By Maria Teresa Morrison
As I entered our church early one recent morning, I saw a portrait near the main altar of St. Joseph holding the Baby Jesus. I was captivated by its beauty and tenderness and after the service, I approached the portrait to read the inscription below it: “Pope Francis Proclaims December 8, 2020-2021 – the Year of Saint Joseph: Patron of the Universal Church (via Pope Pius IX), a model for All in our lives of Faith.”
The pontiff directs us to follow St. Joseph’s “creatively courageous” example as a tender and obedient father who welcomes the will of God, and teaches the value, dignity and joy of work.
All this is taken to heart by Italians who have traditionally honored St. Joseph as the Patron Saint of Family, but who also protects orphans, unwed mothers, the needy and the homeless. To celebrate his feast day (March 19) families throughout Italy and worldwide create an altar/table and an elaborate ritual meal. The priest blesses the meal, and members of the community of all social levels are invited to partake.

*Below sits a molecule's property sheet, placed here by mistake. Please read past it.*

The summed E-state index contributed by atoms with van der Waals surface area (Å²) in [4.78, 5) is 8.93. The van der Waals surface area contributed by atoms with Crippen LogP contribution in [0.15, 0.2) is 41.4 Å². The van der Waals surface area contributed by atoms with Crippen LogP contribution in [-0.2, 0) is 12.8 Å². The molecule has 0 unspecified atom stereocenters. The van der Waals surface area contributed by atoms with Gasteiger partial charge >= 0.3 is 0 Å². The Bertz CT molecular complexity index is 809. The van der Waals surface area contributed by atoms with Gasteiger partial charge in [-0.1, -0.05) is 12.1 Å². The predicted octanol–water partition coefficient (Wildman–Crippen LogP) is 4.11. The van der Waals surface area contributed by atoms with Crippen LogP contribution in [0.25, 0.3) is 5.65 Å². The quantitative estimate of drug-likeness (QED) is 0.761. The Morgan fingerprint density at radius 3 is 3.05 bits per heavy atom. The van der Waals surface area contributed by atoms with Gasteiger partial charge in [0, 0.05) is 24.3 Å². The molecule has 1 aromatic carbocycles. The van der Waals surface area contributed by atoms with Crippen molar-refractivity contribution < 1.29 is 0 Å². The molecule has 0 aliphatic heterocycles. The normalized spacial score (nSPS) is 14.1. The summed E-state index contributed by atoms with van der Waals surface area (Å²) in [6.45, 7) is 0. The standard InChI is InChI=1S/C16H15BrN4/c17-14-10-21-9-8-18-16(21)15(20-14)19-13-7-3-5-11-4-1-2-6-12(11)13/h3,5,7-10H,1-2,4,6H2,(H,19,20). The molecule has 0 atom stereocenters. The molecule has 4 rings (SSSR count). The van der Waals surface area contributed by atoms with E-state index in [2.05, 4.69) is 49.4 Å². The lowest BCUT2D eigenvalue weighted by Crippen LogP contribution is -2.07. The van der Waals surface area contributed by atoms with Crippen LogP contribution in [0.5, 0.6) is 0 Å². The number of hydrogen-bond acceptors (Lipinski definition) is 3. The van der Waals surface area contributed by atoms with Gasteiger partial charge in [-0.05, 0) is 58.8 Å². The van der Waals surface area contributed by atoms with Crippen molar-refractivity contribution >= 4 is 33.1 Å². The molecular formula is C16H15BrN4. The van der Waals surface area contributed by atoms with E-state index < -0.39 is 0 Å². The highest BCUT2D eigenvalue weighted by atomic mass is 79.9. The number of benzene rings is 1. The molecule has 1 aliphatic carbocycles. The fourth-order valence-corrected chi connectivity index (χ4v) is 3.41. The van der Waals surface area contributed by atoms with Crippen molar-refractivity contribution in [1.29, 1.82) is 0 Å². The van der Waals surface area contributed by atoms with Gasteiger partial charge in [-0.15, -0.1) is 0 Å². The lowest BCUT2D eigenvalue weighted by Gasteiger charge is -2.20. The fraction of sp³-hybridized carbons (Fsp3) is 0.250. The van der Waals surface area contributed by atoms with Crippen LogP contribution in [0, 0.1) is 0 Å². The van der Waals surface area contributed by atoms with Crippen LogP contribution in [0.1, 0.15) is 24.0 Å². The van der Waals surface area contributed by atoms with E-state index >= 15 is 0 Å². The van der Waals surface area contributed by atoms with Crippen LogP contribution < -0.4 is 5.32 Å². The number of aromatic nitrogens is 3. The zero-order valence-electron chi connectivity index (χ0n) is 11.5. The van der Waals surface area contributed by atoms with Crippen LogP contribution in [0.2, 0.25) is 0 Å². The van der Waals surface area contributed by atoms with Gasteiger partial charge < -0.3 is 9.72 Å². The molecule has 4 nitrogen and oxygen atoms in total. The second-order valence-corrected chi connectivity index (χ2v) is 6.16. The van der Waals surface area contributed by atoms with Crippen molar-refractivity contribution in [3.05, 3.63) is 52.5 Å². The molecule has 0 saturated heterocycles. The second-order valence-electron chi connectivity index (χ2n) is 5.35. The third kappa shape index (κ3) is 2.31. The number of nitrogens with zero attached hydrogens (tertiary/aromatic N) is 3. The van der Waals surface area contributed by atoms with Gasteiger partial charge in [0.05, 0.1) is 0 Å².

La Tavola di San Giuseppe (Saint Joseph’s Table) is a tradition that started in southern Italy, not only in Sicily, but also in Apuglia and Abruzzo, where it is still celebrated and known as La Mattredda. Special breads and sweets (fritelle, zeppole) are prepared. The zeppole eaten in Umbria, Florence and eastern Sicily are often made with rice flour, while those of Sardinia, Lazio and Campania and points south, are based on wheat flour.
Every region has its own story of the recipe, name of the pastry and who inspired it, just as every region or town (paese) may have its own patron saint.